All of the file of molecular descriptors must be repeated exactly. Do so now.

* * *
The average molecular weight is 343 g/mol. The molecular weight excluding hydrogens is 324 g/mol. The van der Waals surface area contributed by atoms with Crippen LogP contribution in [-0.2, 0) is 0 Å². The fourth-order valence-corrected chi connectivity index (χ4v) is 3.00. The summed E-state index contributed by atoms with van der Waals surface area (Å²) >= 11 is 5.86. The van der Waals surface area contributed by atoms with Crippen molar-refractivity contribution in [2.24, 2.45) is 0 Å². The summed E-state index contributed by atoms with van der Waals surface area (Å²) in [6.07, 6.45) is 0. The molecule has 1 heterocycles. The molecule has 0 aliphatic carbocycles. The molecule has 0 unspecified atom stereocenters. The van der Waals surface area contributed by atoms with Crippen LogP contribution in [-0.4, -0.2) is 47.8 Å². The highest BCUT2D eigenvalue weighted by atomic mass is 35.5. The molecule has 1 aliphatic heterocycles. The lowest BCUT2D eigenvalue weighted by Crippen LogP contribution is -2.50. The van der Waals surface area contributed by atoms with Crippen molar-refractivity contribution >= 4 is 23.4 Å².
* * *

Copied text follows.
The average molecular weight is 343 g/mol. The molecular weight excluding hydrogens is 324 g/mol. The van der Waals surface area contributed by atoms with Crippen LogP contribution in [-0.2, 0) is 0 Å². The fourth-order valence-corrected chi connectivity index (χ4v) is 3.00. The summed E-state index contributed by atoms with van der Waals surface area (Å²) >= 11 is 5.86. The van der Waals surface area contributed by atoms with Crippen molar-refractivity contribution in [2.24, 2.45) is 0 Å². The summed E-state index contributed by atoms with van der Waals surface area (Å²) in [6.07, 6.45) is 0. The molecule has 1 heterocycles. The molecule has 0 aliphatic carbocycles. The molecule has 0 unspecified atom stereocenters. The van der Waals surface area contributed by atoms with Crippen LogP contribution in [-0.4, -0.2) is 47.8 Å². The highest BCUT2D eigenvalue weighted by atomic mass is 35.5. The molecule has 1 aliphatic heterocycles. The lowest BCUT2D eigenvalue weighted by Crippen LogP contribution is -2.50. The van der Waals surface area contributed by atoms with Crippen molar-refractivity contribution >= 4 is 23.4 Å².